Homeless In Austin, TX- An Insider’s View Part 3

Posted on 10/15/2009. Filed under: Uncategorized |

The Homeless Shuffle

Voices call out:
Hey, you got a smoke
Some weed
A dollar
A blanket

The crowd shuffles as lines form for
Food, beds, blankets, showers, toilets
Feet stomping, shuffling, slipping and sliding
While more lines form and hoops appear to jump through

Voices call out:
Food Truck coming
There’s the law
Someone died last night
Who lost their bunk

New lines form
Same old faces
Strange ones mixed in
As the Homeless Shuffle continues
Find a bed
A job
A fix
Themselves

Voices call out:

F YOU!!!
Baby, you okay
Get Lost!!!
You can do it

The crowd shuffles
As some escape
Some Out
Some Down
Some just gone
Replaced by new faces & New Stories
As the Homeless Shuffle moves on

by S. Whichard

crossposted at Texas KaosTexas Kaos and Booman TrinbueBooman Trinbue

This is my story of being homeless in Austin, TX. It is not an easy story to share but I am hoping that by doing so I can express and share some of the reality of my situation and help others understand what is going on in the world today. Each story is different and there are a million stories to tell. TYhe first two installments can be read here.

This past week has been a busy week for me. Being homeless and trying to get off the streets is more than a full time job. There are many appointments, interviews, classes and different departments you have to speak to or see. This past Friday I was at a Health and Human Services office by 7:15am to wait to see if I could get a stand-by appointment to get a MAP card. When I arrived, 6 people were already in line ahead of me and some had been there since 5 am. Luckily for me, some of those ahead of me grew frustrated and left. I was called back into an office at 11:35 and left shortly afterwards with my MAP card. MAP is a health insurance card for low income or homeless people so they can receive treatment for illness and emergencies. I used my card on Monday morning at the Emergency room and was diagnosed with Acute Bronchitis. I am now on antibiotics and have codeine cough syrup so I can sleep at night. Of course, anyone knows that with bronchitis you are also supposed to get plenty of rest. This has not been an option for me. I still had appointments and classes I needed to attend to guarantee I qualified for programs I need and to keep my bed at Sally(Salvation Army). Monday I went to the emergency room at 8am and was finally back at Sally by 2:30pm after seeing a doctor, getting x-rays, and going to a pharmacy to get my medications filled. I ate dinner at 5:30 and finally checked in upstairs and went to be at 6:30.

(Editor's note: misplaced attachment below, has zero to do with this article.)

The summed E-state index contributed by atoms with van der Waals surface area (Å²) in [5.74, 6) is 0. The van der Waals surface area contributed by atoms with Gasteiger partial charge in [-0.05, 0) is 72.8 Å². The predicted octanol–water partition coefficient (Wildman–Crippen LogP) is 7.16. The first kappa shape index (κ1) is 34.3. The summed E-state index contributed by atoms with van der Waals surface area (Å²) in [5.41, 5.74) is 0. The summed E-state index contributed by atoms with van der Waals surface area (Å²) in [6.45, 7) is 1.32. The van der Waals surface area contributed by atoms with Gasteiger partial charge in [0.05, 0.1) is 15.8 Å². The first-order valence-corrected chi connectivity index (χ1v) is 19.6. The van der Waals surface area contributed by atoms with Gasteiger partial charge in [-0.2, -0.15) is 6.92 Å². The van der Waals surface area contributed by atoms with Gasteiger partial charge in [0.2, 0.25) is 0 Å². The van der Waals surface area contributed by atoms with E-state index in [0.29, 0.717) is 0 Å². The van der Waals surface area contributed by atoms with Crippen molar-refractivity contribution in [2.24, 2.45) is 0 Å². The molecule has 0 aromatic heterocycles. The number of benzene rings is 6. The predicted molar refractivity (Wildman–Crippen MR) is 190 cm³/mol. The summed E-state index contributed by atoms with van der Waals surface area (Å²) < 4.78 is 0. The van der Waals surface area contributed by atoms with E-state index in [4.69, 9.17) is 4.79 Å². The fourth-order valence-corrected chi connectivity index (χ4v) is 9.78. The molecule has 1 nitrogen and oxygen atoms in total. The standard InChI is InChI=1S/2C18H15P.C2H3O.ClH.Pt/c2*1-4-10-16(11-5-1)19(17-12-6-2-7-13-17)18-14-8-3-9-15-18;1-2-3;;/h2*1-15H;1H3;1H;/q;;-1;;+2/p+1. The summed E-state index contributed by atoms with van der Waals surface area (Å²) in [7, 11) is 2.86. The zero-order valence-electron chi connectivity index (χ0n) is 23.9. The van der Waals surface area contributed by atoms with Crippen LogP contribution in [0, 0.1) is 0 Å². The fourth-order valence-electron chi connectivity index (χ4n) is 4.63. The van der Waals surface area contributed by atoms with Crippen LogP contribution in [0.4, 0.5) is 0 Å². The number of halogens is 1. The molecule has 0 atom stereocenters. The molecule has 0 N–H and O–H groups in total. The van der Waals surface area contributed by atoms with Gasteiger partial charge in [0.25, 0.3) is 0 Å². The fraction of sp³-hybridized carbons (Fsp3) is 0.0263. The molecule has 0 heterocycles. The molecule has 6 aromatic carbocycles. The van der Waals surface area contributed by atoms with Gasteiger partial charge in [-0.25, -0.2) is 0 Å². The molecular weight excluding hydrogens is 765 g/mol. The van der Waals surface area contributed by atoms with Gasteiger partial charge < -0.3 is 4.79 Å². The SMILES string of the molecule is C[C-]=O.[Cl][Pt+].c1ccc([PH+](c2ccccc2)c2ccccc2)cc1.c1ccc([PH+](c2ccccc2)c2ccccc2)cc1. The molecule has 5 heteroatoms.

Tuesday applied for jobs on line and set an appointment with MHMR for an intake interview so I can get treatment and meds for depression. I also went to the library to check emails and apply for jobs. Wednesday I had 3 appointments to attend. One with a case manager at Sally, another with a case manager at ARCH(Austin Resource Center for the Homeless), and one with a case manager at Caritas. I dressed warm, drank my fluids, and kept every appointment. Thursday I attended 3 different classes at ARCH as well as taking time to talk with different staff members at Sally and ARCH to ask questions about things I still need to get done. Today I will see my doctor for a follow up appointment about the bronchitis and try and get a referral for an eye exam. Not an incredibly busy day or week except being sick and still showing up for everything when all I wanted to do was find a soft bed and sleep. I am feeling much better and still taking care of myself but have to realize that rest is from after supper till the early am.